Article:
A slow computer is one of the worst nightmares anyone can have. Accuse the operating system as many times as you want; It’s a good idea to think about the problem before the frustration sets in. This is where our team of technical geniuses, geeks, and the average IT guy have come together to collect the most reliable methods for speeding up your computer.
Perhaps too confidently I can say that a slow computer is one of the key factors behind stress-related illnesses. I don’t need an academic article to back it up as this is an experience we can all understand. I won’t fill out a search box to confirm my bias with the results. No, I firmly believe (and solemnly swear!) That this frustration is unbearable, and I will not allow any other soul to suffer.
Why is my computer slow?
Let’s start with the basics. The time in which you realized the problem may play an important role in solving it. If it’s an older, unsupported operating system or a 10 year old Windows laptop, the answer is in front of you. It is unlikely that your problem has been solved, but keep reading as the methods below will surely help you.
Remove unnecessary software
When all these installed programs start slowing down your computer, nothing beats a good, thorough cleanup. You should visit the control panel and check the installed programs. Eliminating unnecessary problems can solve some problems.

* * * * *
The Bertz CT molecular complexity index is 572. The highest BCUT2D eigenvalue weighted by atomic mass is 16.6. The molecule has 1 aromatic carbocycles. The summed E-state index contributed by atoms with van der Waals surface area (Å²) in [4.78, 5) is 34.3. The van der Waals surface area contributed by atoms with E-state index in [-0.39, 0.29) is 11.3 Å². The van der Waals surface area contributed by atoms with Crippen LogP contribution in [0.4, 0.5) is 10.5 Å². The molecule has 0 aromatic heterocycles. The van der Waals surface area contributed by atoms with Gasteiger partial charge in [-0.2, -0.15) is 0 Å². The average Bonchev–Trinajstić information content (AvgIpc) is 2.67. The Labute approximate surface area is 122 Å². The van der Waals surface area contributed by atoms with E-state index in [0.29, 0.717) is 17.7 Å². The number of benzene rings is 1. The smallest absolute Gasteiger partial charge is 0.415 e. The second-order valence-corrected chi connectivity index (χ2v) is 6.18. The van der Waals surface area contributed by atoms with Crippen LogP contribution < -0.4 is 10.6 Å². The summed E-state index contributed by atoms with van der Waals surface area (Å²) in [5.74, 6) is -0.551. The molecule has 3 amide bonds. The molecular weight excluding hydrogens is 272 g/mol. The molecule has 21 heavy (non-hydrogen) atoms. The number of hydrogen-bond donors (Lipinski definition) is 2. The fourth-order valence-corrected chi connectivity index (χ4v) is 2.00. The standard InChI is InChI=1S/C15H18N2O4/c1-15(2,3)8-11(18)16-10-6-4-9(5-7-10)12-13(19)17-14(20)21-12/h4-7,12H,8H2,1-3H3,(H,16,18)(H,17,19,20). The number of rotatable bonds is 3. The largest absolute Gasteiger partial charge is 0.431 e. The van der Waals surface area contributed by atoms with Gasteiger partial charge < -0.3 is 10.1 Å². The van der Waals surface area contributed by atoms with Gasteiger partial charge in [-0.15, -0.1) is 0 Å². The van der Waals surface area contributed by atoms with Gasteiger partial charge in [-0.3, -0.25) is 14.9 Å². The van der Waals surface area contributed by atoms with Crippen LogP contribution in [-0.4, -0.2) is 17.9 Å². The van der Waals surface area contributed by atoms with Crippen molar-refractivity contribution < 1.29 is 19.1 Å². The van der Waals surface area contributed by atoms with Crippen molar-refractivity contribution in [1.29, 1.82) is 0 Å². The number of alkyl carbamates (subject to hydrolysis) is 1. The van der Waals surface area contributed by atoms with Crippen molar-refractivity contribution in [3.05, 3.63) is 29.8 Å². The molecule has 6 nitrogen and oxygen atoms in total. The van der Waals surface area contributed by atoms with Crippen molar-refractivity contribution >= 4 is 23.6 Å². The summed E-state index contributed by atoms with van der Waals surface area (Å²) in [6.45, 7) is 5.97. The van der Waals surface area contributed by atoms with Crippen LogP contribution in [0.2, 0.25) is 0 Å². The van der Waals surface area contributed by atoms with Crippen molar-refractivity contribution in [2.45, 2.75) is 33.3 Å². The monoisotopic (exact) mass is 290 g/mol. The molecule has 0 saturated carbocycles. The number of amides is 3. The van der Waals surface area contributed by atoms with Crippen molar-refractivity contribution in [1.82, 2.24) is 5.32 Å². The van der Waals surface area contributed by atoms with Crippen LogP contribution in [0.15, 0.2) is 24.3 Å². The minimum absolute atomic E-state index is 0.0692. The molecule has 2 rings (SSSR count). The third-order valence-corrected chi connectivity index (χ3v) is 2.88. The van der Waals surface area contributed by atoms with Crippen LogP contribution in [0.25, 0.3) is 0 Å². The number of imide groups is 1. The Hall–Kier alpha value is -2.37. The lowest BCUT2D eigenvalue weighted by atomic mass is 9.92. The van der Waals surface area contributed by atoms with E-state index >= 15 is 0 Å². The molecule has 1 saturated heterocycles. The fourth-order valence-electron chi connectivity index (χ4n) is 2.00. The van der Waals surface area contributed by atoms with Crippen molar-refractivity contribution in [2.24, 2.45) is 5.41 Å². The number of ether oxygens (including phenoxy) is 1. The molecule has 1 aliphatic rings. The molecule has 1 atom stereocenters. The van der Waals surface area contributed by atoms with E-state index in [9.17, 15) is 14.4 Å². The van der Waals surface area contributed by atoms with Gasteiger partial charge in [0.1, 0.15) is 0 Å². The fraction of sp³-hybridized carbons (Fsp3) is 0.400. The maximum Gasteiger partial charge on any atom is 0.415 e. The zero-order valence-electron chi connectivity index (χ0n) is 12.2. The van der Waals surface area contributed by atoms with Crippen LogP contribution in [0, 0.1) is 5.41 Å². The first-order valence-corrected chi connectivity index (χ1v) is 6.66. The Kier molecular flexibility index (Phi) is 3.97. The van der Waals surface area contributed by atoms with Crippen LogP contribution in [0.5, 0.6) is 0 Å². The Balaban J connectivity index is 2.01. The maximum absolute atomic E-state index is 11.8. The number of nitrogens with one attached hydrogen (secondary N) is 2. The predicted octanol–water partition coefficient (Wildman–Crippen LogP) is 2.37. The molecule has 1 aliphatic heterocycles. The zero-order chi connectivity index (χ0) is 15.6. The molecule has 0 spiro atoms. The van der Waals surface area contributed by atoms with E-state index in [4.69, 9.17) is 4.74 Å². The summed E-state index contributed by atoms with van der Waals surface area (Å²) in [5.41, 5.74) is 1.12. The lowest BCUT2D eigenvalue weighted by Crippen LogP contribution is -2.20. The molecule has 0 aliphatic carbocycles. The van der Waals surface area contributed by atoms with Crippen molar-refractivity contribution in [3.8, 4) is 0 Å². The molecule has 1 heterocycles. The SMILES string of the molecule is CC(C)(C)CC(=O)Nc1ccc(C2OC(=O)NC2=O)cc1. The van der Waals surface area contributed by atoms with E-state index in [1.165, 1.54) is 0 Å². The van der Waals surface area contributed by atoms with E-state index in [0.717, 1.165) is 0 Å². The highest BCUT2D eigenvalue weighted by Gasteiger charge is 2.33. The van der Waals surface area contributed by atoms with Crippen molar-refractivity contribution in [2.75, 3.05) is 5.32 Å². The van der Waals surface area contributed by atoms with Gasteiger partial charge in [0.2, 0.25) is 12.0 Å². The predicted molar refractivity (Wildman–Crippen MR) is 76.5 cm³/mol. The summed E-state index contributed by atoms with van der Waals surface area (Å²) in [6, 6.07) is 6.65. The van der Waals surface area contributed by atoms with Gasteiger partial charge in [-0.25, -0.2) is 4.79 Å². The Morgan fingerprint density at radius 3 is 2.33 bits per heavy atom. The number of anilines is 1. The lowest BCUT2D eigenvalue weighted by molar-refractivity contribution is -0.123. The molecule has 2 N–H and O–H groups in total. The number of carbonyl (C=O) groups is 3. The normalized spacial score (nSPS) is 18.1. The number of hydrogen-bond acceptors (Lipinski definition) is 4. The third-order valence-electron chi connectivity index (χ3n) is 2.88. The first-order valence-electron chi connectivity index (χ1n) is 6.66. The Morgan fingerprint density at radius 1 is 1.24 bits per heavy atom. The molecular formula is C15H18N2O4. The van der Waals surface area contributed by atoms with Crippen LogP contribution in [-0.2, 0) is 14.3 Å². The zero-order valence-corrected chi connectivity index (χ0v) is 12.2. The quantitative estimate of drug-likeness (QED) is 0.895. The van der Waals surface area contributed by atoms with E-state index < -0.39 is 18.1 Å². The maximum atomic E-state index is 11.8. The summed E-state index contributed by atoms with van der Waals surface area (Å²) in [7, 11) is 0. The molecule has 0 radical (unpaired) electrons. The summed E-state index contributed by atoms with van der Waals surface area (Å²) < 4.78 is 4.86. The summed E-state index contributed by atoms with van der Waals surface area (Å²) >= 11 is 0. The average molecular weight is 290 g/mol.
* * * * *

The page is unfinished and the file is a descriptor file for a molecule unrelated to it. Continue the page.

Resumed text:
If you’re a recycling fan like us, you might have a little too many documents in your trash. You need to know that the data in the Recycle Bin is still saved and stored on your computer. So you should empty it from time to time to give your faithful companion a breather.
How to disable startup programs
If your computer takes some time to turn on after you click the Start button, you should check the Startup tab. Here you can see all the programs that should be started when Windows starts. To get to the Home tab, you must first click the Start button (also known as the Windows button). Then you need to select Settings, Apps and finally Start in the same order. There you can simply deactivate the apps that you don’t want to start when you sign in.